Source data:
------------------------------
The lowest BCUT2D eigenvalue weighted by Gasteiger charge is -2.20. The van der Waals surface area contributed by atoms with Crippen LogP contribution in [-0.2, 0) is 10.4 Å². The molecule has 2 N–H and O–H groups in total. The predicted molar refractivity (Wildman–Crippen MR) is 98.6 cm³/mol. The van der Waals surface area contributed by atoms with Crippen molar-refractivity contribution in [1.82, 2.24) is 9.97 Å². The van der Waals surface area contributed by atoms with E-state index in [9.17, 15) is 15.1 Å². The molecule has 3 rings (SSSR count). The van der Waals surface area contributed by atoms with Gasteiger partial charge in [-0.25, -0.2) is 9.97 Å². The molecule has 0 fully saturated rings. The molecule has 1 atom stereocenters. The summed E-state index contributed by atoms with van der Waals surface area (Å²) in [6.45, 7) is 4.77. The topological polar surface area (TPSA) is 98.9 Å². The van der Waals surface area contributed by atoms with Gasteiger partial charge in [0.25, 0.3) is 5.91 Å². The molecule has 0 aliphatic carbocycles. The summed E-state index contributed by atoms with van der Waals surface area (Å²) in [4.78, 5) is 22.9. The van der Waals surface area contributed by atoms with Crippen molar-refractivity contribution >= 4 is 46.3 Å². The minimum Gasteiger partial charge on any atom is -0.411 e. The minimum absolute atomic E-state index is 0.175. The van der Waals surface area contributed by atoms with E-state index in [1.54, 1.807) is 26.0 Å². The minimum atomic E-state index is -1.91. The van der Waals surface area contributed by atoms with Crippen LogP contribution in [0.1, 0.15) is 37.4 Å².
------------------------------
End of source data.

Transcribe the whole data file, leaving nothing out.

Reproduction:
The lowest BCUT2D eigenvalue weighted by Gasteiger charge is -2.20. The van der Waals surface area contributed by atoms with Crippen LogP contribution in [-0.2, 0) is 10.4 Å². The molecule has 2 N–H and O–H groups in total. The predicted molar refractivity (Wildman–Crippen MR) is 98.6 cm³/mol. The van der Waals surface area contributed by atoms with Crippen molar-refractivity contribution in [1.82, 2.24) is 9.97 Å². The van der Waals surface area contributed by atoms with E-state index in [9.17, 15) is 15.1 Å². The molecule has 3 rings (SSSR count). The van der Waals surface area contributed by atoms with Gasteiger partial charge in [-0.25, -0.2) is 9.97 Å². The molecule has 0 fully saturated rings. The molecule has 1 atom stereocenters. The summed E-state index contributed by atoms with van der Waals surface area (Å²) in [6.45, 7) is 4.77. The topological polar surface area (TPSA) is 98.9 Å². The van der Waals surface area contributed by atoms with Gasteiger partial charge in [0.25, 0.3) is 5.91 Å². The molecule has 0 aliphatic carbocycles. The summed E-state index contributed by atoms with van der Waals surface area (Å²) in [4.78, 5) is 22.9. The van der Waals surface area contributed by atoms with Crippen molar-refractivity contribution >= 4 is 46.3 Å². The minimum Gasteiger partial charge on any atom is -0.411 e. The minimum absolute atomic E-state index is 0.175. The van der Waals surface area contributed by atoms with E-state index in [1.54, 1.807) is 26.0 Å². The minimum atomic E-state index is -1.91. The van der Waals surface area contributed by atoms with Crippen LogP contribution in [0.1, 0.15) is 37.4 Å².